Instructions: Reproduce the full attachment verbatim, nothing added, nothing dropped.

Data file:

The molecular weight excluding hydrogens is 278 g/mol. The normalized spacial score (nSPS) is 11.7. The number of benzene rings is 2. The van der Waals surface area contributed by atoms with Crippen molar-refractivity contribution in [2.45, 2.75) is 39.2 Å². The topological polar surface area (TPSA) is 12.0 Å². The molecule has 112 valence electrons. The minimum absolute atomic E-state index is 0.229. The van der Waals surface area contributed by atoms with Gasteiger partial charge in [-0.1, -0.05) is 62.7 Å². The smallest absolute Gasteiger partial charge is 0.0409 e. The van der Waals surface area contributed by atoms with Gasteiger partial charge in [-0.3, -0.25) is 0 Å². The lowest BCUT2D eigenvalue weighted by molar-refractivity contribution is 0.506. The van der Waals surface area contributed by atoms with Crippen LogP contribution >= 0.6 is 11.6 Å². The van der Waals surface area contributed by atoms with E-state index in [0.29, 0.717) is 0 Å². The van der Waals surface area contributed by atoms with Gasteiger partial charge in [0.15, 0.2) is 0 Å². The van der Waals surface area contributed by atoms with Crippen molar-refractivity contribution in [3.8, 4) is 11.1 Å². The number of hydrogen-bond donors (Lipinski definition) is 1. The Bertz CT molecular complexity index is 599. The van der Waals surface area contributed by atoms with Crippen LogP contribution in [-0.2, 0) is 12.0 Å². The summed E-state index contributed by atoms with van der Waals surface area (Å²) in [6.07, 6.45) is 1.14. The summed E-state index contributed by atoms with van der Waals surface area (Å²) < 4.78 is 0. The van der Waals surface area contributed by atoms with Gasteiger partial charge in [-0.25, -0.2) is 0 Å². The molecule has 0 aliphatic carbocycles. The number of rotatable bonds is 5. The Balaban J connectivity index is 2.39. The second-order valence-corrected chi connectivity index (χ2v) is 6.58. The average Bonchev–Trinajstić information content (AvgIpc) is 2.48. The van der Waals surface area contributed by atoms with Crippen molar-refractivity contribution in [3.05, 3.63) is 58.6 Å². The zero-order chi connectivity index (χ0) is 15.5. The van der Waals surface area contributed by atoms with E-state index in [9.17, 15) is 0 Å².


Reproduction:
The molecular weight excluding hydrogens is 278 g/mol. The normalized spacial score (nSPS) is 11.7. The number of benzene rings is 2. The van der Waals surface area contributed by atoms with Crippen molar-refractivity contribution in [2.45, 2.75) is 39.2 Å². The topological polar surface area (TPSA) is 12.0 Å². The molecule has 112 valence electrons. The minimum absolute atomic E-state index is 0.229. The van der Waals surface area contributed by atoms with Gasteiger partial charge in [-0.1, -0.05) is 62.7 Å². The smallest absolute Gasteiger partial charge is 0.0409 e. The van der Waals surface area contributed by atoms with Gasteiger partial charge in [-0.3, -0.25) is 0 Å². The lowest BCUT2D eigenvalue weighted by molar-refractivity contribution is 0.506. The van der Waals surface area contributed by atoms with Crippen LogP contribution >= 0.6 is 11.6 Å². The van der Waals surface area contributed by atoms with E-state index in [0.29, 0.717) is 0 Å². The van der Waals surface area contributed by atoms with Gasteiger partial charge in [0.15, 0.2) is 0 Å². The van der Waals surface area contributed by atoms with Crippen molar-refractivity contribution in [3.8, 4) is 11.1 Å². The number of hydrogen-bond donors (Lipinski definition) is 1. The Bertz CT molecular complexity index is 599. The van der Waals surface area contributed by atoms with Crippen LogP contribution in [-0.2, 0) is 12.0 Å². The summed E-state index contributed by atoms with van der Waals surface area (Å²) in [6.07, 6.45) is 1.14. The summed E-state index contributed by atoms with van der Waals surface area (Å²) < 4.78 is 0. The van der Waals surface area contributed by atoms with Gasteiger partial charge in [-0.25, -0.2) is 0 Å². The molecule has 0 aliphatic carbocycles. The number of rotatable bonds is 5. The Balaban J connectivity index is 2.39. The second-order valence-corrected chi connectivity index (χ2v) is 6.58. The average Bonchev–Trinajstić information content (AvgIpc) is 2.48. The van der Waals surface area contributed by atoms with Crippen molar-refractivity contribution in [3.05, 3.63) is 58.6 Å². The zero-order chi connectivity index (χ0) is 15.5. The van der Waals surface area contributed by atoms with E-state index in [9.17, 15) is 0 Å².